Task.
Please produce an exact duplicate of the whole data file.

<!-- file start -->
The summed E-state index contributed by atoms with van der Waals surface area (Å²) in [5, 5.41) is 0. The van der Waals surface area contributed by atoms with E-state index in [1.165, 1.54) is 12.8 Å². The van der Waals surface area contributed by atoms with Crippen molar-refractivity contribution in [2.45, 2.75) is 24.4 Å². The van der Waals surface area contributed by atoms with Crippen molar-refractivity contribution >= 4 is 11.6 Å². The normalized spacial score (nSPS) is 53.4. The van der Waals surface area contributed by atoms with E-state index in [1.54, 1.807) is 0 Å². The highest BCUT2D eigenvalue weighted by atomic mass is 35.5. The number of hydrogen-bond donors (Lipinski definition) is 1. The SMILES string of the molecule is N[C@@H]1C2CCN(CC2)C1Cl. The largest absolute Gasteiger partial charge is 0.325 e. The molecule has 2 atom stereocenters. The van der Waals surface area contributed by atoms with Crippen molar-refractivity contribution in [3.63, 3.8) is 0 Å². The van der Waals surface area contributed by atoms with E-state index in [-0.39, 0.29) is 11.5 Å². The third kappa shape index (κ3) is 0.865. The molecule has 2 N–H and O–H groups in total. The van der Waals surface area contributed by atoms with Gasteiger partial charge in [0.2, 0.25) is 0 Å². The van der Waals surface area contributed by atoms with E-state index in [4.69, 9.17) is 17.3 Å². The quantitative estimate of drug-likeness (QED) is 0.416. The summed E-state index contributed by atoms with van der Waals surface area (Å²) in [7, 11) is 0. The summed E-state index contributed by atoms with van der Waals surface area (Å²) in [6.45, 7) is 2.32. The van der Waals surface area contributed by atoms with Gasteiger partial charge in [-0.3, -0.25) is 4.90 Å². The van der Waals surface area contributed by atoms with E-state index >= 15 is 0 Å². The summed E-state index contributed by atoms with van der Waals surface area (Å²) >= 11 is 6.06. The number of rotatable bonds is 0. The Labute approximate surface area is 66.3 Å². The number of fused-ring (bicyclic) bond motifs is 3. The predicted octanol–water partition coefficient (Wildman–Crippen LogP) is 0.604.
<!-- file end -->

The summed E-state index contributed by atoms with van der Waals surface area (Å²) in [5, 5.41) is 0. The van der Waals surface area contributed by atoms with E-state index in [1.165, 1.54) is 12.8 Å². The van der Waals surface area contributed by atoms with Crippen molar-refractivity contribution in [2.45, 2.75) is 24.4 Å². The van der Waals surface area contributed by atoms with Crippen molar-refractivity contribution >= 4 is 11.6 Å². The normalized spacial score (nSPS) is 53.4. The van der Waals surface area contributed by atoms with E-state index in [1.54, 1.807) is 0 Å². The highest BCUT2D eigenvalue weighted by atomic mass is 35.5. The number of hydrogen-bond donors (Lipinski definition) is 1. The SMILES string of the molecule is N[C@@H]1C2CCN(CC2)C1Cl. The largest absolute Gasteiger partial charge is 0.325 e. The molecule has 2 atom stereocenters. The van der Waals surface area contributed by atoms with Crippen molar-refractivity contribution in [3.63, 3.8) is 0 Å². The van der Waals surface area contributed by atoms with E-state index in [-0.39, 0.29) is 11.5 Å². The third kappa shape index (κ3) is 0.865. The molecule has 2 N–H and O–H groups in total. The van der Waals surface area contributed by atoms with Gasteiger partial charge in [0.2, 0.25) is 0 Å². The van der Waals surface area contributed by atoms with E-state index in [4.69, 9.17) is 17.3 Å². The quantitative estimate of drug-likeness (QED) is 0.416. The summed E-state index contributed by atoms with van der Waals surface area (Å²) in [7, 11) is 0. The summed E-state index contributed by atoms with van der Waals surface area (Å²) in [6.45, 7) is 2.32. The van der Waals surface area contributed by atoms with Gasteiger partial charge in [-0.3, -0.25) is 4.90 Å². The van der Waals surface area contributed by atoms with E-state index >= 15 is 0 Å². The summed E-state index contributed by atoms with van der Waals surface area (Å²) >= 11 is 6.06. The number of rotatable bonds is 0. The Labute approximate surface area is 66.3 Å². The number of fused-ring (bicyclic) bond motifs is 3. The predicted octanol–water partition coefficient (Wildman–Crippen LogP) is 0.604.